Sunny Side looks for Eastern opportunities

Sunny Side of the Doc, which kicks off in La Rochelle tomorrow, will this year feature a major focus on the Asian factual sector, with a number of execs from Chinese networks attending the French event for the first time. (pictured: Sunny Side founder Yves Jeanneau)
June 20, 2011

Sunny Side of the Doc, which kicks off in La Rochelle tomorrow, will this year feature a major focus on the Asian factual sector, with a number of execs from Chinese networks attending the French event for the first time.

The 22nd edition of the event will run from June 21-24 and feature commissioners, producers and distributors from across Asia, with attending networks including CCTV, Beijing TV, Sun TV, KBS, NHK and Discovery Networks Asia-Pacific.

“For the first time we can really see that the Asian documentary market is really working,” Sunny Side founder and CEO Yves Jeanneau (pictured above) told realscreen. “It’s not an idea, it really works – specifically the Chinese market, which is really up now.

“This year I have more than 30 channels coming [from Asia], including CCTV; the documentary channel CCTV9, which was launched in January this year; and CCTV10, which offers science and education.”

Jeanneau said that with the combined CCTV channels serving a potential Chinese audience of some 900 million people, the attendance of execs from the network at his event is crucial. “It’s not only CCTV,” he added, “we also have four major producers coming from China.

“They have a completely different way of working from what we are used to in the West, but they are really keen to work with Western companies. It’s a great opening – they basically don’t have enough domestic stuff to fit their channels. From my point of view, this, in the coming years, will really change the documentary market landscape.”

On June 21, the event will host the majority of its Asian focused events, with a Science & History Programs in Asia session; a New Asian Opportunities panel; a Chinese Language Documentary Market session; and a special screening of NHK’s The Japan Tsunami: How They Survived.

Beyond Asia, this year’s Sunny Side will also feature a focus on the success of documentary films that were made for the cinema but have also transferred to TV.

“In France last year there were four times as many documentary movies in cinemas than the year before,” Jeanneau explained. “And it’s not just in France that we’re seeing this – in Taiwan, Hong Kong, in Latin American countries… not all over the world, but it is a trend I’d say.”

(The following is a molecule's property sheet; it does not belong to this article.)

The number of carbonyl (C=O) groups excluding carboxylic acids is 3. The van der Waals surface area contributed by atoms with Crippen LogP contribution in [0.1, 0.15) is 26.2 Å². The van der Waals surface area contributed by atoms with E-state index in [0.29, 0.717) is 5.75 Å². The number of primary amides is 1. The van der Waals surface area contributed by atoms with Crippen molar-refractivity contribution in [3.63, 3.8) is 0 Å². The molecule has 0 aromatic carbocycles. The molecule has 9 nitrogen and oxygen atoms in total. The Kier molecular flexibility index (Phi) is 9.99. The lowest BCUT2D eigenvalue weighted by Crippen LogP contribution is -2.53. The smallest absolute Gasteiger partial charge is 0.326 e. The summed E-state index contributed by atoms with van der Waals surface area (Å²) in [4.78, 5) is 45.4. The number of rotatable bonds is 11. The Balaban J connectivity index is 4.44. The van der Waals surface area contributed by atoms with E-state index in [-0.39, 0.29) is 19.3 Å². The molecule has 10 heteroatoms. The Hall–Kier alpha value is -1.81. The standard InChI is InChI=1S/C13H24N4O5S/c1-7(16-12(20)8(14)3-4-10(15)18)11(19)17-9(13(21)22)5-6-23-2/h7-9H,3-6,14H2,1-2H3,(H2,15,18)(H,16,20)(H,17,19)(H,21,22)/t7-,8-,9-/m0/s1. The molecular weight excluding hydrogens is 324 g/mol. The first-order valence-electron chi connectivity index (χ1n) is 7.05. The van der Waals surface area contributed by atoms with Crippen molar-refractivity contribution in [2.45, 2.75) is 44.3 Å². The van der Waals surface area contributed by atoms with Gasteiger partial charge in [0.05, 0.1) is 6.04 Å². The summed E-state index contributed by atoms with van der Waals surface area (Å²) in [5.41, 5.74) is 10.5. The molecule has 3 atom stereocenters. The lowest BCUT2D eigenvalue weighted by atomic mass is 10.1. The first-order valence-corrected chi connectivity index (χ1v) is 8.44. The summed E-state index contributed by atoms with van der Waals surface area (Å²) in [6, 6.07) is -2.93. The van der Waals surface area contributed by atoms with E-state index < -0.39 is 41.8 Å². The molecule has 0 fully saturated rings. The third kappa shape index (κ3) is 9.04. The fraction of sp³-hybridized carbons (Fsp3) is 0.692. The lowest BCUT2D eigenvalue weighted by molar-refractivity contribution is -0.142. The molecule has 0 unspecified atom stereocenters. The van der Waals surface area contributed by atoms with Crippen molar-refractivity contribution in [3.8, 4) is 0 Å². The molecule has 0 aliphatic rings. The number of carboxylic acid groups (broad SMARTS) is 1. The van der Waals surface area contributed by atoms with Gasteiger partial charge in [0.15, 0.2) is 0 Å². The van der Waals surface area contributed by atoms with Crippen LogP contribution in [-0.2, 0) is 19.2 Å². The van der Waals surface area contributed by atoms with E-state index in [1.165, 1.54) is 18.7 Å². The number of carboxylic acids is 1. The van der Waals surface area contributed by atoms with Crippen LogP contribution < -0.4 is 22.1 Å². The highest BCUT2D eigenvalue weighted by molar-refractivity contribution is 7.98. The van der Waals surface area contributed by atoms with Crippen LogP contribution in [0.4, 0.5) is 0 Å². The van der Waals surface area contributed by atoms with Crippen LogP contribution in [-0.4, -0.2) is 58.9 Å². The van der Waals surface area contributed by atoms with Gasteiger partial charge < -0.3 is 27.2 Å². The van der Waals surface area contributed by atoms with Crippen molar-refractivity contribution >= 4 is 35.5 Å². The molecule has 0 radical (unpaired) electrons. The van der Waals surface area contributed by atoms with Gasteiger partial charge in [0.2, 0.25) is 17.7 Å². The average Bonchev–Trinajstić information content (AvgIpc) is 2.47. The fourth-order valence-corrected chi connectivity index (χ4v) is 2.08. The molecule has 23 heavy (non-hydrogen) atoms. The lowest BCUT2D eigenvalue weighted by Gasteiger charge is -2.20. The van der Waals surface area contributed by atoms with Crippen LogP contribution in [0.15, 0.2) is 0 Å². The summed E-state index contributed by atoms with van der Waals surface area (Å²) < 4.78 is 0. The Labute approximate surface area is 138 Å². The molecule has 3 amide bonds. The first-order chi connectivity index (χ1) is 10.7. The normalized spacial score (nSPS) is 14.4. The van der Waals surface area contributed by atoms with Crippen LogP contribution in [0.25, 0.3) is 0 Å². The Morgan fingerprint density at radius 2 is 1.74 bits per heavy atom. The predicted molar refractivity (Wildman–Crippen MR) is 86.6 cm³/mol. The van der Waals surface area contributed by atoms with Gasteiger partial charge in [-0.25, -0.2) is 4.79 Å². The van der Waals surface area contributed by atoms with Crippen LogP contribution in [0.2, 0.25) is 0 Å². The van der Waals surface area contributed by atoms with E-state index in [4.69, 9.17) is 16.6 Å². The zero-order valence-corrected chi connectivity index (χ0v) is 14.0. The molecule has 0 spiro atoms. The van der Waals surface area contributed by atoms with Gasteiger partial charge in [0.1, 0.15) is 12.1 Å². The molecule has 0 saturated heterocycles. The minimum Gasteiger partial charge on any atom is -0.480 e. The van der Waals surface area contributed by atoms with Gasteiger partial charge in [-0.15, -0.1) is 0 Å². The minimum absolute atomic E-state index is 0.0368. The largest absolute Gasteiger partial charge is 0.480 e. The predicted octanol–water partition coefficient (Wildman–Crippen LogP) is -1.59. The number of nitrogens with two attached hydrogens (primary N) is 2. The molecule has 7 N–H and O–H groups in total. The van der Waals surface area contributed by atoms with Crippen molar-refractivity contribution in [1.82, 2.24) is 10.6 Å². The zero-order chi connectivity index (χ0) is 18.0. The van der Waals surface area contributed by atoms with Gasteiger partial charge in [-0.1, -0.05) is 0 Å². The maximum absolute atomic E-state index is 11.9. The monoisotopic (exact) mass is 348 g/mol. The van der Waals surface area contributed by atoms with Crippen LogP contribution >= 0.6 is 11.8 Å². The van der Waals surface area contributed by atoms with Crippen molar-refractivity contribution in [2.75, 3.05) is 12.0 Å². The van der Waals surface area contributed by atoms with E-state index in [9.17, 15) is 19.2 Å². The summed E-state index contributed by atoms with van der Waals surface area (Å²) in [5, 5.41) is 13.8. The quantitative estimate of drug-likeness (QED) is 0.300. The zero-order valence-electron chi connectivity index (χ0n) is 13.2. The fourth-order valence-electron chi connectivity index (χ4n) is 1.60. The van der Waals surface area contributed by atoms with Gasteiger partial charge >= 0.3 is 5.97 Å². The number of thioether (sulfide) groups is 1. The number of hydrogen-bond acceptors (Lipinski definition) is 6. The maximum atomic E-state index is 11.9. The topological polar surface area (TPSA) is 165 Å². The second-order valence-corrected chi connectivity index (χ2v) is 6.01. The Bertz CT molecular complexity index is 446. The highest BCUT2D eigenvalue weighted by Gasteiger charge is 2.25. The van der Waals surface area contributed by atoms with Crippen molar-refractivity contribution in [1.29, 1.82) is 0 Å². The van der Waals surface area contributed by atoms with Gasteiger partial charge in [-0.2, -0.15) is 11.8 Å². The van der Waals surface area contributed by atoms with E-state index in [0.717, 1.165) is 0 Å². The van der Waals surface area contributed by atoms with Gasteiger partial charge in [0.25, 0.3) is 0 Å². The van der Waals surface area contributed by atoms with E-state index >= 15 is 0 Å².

The trend reflects in Sunny Side’s choice of director Jacques Perrin (Océans, Winged Migration) as its special invitee for this year. Perrin will be launching the TV series Le Peuple des Oceans at the market, and his Vietnam film L’Empire Du Milieu Du Sud will also play at the event tomorrow evening.

While the overall number of attendees for this year’s market remains to be seen, Jeanneau is keen to trumpet the fact that there will be a considerable increase in the number of countries attending: 62, up 10 on last year’s 52. “The extension comes mainly from Latin America, Asia and Africa,” says Jeanneau, adding that the new attendees are a sign of the success Sunny Side has had with its spin-off events, Latin Side of the Doc and Asian Side of the Doc.

However, one of the reasons Sunny Side has had to look further afield for new delegates is the newfound competition caused by UK festival Sheffield Doc/Fest’s decision to move from its previous November perch to two weeks before the La Rochelle event – something Jeanneau acknowledges has made this year’s market more difficult.

“Yes, we’ve been affected,” he says. “I would say that some people from Northern Europe – some Germans, Nords, a few Canadians and Americans – have been attracted by the newness of Sheffield. I’m waiting to get feedback from people about their experiences at Sheffield and we’ll see for next year.

“My strategy was to expand the market to new territories and I can compensate – it’s not such a big deal, I think we’ll be at about the same numbers as last year. If I wanted to be positive I’d say that competition is a good thing, but on the other hand I’d say it’s stupid to have two events on at the same time. It’s not very fair, it’s not very friendly, but it’s a reality I have to face.”

One change Jeanneau is positive about is the introduction of telecoms giant Orange as a sponsor of the event. “For me, it’s really important – not just because it brings some more money, but because it’s a way to recognize various new ways of distributing content,” he explained, pointing to the Orange-sponsored Best International Projects Showcase – 3D and Cinema event on June 23, which will see six selected projects pitched to an international crowd of decision makers, with a focus on 3D.

Finally, Jeanneau highlights the event’s focus on new talent, which he says Sunny Side will this year promote “more than ever before.” He explains: “It is something I really check out when I travel the world – new producers, new directors… it’s something we really have to underline.

“Broadcasters are often not so keen to work with new directors – they want to work with experienced doc-makers – but it’s important to have this new talent come through and it is really something we are going to extend year upon year.”

About The Author
Daniele Alcinii is a news reporter at realscreen, the leading international publisher of non-fiction film and television industry news and content. He joins the rs team with journalism experience following a stint out west with Sun Media in Edmonton's Capital Region, and communications work in Melbourne, Australia and Toronto. You can follow him on Twitter at @danielealcinii.